I now fond myself supporting the businesses on our square in Independence, frequenting mom and pop shops and restaurants, and I still can't force myself to walk into "The Store That Shall Not Be Named," because I know somewhere in the world it's taking business away from small towns.

Whistle while you work.

Well, Grandpa Smith actually taught us that one, but you carried on the legacy -- not only by actually whistling, but by making the mundane fun. There are no such things as embarrassing moments, just great column ideas.

My first moments in this world were captured in "Thoughts and Other Things," and every embarrassing moment since then. Your columns have taught me how to laugh at myself and never take myself too seriously. Even on those days when nothing went right for you, you could always laugh and say, "At least I'll have a good column."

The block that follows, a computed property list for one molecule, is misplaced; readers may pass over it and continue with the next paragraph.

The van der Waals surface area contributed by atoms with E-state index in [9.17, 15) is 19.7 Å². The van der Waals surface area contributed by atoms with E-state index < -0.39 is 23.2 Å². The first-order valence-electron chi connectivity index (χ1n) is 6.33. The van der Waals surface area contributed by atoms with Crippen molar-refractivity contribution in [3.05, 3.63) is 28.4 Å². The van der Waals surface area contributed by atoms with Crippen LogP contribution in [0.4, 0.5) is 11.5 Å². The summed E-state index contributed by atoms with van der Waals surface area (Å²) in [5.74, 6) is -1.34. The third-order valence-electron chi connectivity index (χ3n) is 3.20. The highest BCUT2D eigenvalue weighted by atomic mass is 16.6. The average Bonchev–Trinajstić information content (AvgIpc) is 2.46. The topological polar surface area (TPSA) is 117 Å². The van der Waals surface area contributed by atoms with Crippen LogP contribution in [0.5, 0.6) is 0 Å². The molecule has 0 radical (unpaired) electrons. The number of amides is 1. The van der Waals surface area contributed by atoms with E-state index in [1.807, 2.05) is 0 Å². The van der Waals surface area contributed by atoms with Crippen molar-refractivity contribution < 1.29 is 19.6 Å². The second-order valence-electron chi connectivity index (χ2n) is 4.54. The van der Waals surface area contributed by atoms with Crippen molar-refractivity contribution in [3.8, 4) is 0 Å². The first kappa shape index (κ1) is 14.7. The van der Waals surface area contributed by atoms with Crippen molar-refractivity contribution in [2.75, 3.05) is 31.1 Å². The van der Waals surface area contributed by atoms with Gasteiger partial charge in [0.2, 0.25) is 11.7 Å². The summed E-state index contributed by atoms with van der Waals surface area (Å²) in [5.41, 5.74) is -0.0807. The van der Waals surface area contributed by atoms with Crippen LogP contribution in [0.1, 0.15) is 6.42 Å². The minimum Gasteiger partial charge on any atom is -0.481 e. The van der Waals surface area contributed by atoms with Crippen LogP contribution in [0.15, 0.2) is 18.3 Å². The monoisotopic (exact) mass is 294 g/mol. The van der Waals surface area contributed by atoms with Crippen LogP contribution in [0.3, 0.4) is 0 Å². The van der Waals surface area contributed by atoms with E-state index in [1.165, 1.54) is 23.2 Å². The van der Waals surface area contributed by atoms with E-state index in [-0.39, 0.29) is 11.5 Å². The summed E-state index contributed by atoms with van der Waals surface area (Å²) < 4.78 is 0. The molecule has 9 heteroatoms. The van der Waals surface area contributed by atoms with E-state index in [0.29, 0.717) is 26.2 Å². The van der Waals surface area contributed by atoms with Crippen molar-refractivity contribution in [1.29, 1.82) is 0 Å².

Only do what you would be proud of reading about on the front page of the newspaper. I remember hearing this advice as a little girl. I knew that was a real possibility for me. Grandma probably said it better when she said, "Remember who and whose you are," an adage you passed down to your children. I can't think of a better role model when it comes to living this out than you, Dad. You are who you say you are, in every moment of your life. You model characteristics of integrity, honesty, loyalty, and humility all the time, not just when others can see.

It's a family thing. While I know I did my fair share of whining when it came to stuffing newspapers or collating books, I am so grateful for the lesson you taught me that what one member of the family invests in, we all invest in. But you also demonstrated that by investing in those things that your children chose to do. You were at every single sporting event I participated in, even throughout college. You traveled to California for my volleyball, to Texas to greet Erin's first baby, and to Poland for Nathan's piano. Your children have always known that whatever activities we choose to participate in, "it's a family thing" and our number one fan will always be there to cheer us on.